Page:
“And the day will come when the mystical generation of Jesus, by the supreme being as his father in the womb of a virgin will be classed with the fable of the generation of Minerva in the brain of Jupiter. But we may hope that the dawn of reason and freedom of thought in these United States will do away all this artificial scaffolding…”

 

“Nothing can stop the man with the right mental attitude from achieving his goal; nothing on earth can help the man with the wrong mental attitude.”

“I predict future happiness for Americans, if they can prevent the government from wasting the labors of the people under the pretense of taking care of them.”

“I sincerely believe that banking establishments are more dangerous than standing armies, and that the principle of spending money to be paid by posterity, under the name of funding, is but swindling futurity on a large scale.”

“Our civil rights have no dependence on our religious opinions any more than our opinions in physics or geometry…”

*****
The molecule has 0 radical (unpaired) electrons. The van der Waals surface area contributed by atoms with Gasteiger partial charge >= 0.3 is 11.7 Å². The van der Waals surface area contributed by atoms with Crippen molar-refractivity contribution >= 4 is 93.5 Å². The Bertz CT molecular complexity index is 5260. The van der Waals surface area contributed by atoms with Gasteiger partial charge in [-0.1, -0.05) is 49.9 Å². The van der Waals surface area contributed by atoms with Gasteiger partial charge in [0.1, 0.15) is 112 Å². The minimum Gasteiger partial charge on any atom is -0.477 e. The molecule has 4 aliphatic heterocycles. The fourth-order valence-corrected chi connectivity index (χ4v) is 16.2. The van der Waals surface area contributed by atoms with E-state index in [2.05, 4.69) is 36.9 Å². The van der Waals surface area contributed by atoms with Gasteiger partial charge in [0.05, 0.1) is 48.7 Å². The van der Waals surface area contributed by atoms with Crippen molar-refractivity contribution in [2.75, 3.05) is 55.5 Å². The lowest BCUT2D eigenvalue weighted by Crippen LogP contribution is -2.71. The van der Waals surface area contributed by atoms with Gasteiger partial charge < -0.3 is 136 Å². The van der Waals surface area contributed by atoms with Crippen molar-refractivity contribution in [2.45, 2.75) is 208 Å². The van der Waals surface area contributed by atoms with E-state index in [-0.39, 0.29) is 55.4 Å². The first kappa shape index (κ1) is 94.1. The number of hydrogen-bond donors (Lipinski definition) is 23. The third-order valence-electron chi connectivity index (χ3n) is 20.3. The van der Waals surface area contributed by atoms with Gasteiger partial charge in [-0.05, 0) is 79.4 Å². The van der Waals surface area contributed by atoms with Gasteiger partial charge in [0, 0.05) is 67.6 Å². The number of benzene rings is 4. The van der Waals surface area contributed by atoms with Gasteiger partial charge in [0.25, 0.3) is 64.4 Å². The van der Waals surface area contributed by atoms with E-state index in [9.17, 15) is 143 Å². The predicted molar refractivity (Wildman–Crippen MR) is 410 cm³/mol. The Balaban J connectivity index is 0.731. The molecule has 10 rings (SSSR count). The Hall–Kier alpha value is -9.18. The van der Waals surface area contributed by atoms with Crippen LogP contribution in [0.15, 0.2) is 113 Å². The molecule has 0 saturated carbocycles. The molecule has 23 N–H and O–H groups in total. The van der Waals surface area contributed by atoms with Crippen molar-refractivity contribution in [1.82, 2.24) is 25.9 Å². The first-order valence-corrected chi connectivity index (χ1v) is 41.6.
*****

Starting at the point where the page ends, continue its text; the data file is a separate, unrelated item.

“History, in general, only informs us what bad government is.”

“Nothing gives one person so much advantage over another as to remain always cool and unruffled under all circumstances.”

“I write nothing for publication, and last of all things should it be on the subject of religion. On the dogmas of religion as distinguished from moral principles, all mankind, from the beginning of the world to this day, have been quarrelling, fighting, burning and torturing one another, for abstractions unintelligible to themselves and to all others, and absolutely beyond the comprehension of the human mind. Were I to enter on that arena, I should only add an unit to the number of Bedlamites.”

So what are some of the more famous invented quotes?

“The beauty of the Second Amendment is that it will not be needed until they try to take it.” (Invented: 2007)

“Government is best which governs least.” (Although in line with all of Jefferson’s writings, this was actually the work of Henry David Thoreau in Civil Disobedience.)

“The price of liberty is eternal vigilance.” (John Philpot Curran)

“The strongest reason for the people to retain the right to keep and bear arms is, as a last resort, to protect themselves against tyranny in government.” (Invented in 1989, but consistent with Jefferson’s writings.)

“The democracy will cease to exist when you take away from those who are willing to work and give to those who would not.” (Invented: 1986)